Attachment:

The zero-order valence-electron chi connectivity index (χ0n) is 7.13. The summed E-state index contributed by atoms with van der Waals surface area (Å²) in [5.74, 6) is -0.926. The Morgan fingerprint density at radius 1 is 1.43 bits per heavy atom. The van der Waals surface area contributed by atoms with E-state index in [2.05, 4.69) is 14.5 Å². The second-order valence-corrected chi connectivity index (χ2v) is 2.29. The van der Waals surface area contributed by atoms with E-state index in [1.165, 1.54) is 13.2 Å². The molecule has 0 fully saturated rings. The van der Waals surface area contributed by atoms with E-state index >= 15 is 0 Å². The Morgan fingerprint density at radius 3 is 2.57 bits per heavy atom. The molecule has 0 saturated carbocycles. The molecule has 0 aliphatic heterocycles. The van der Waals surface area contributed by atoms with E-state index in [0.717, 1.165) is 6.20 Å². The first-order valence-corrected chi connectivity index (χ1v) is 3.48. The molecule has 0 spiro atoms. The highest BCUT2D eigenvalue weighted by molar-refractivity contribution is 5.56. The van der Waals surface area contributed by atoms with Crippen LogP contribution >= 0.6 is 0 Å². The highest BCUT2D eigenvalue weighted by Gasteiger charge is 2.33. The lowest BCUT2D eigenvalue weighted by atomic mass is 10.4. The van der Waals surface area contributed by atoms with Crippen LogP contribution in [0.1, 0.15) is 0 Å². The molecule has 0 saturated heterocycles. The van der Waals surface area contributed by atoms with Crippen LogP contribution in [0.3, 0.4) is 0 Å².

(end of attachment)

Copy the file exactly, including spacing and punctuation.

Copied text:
The zero-order valence-electron chi connectivity index (χ0n) is 7.13. The summed E-state index contributed by atoms with van der Waals surface area (Å²) in [5.74, 6) is -0.926. The Morgan fingerprint density at radius 1 is 1.43 bits per heavy atom. The van der Waals surface area contributed by atoms with E-state index in [2.05, 4.69) is 14.5 Å². The second-order valence-corrected chi connectivity index (χ2v) is 2.29. The van der Waals surface area contributed by atoms with E-state index in [1.165, 1.54) is 13.2 Å². The molecule has 0 fully saturated rings. The van der Waals surface area contributed by atoms with E-state index >= 15 is 0 Å². The Morgan fingerprint density at radius 3 is 2.57 bits per heavy atom. The molecule has 0 saturated carbocycles. The molecule has 0 aliphatic heterocycles. The van der Waals surface area contributed by atoms with E-state index in [0.717, 1.165) is 6.20 Å². The first-order valence-corrected chi connectivity index (χ1v) is 3.48. The molecule has 0 spiro atoms. The highest BCUT2D eigenvalue weighted by molar-refractivity contribution is 5.56. The van der Waals surface area contributed by atoms with Crippen LogP contribution >= 0.6 is 0 Å². The highest BCUT2D eigenvalue weighted by Gasteiger charge is 2.33. The lowest BCUT2D eigenvalue weighted by atomic mass is 10.4. The van der Waals surface area contributed by atoms with Crippen LogP contribution in [0.1, 0.15) is 0 Å². The molecule has 0 saturated heterocycles. The van der Waals surface area contributed by atoms with Crippen LogP contribution in [0.3, 0.4) is 0 Å².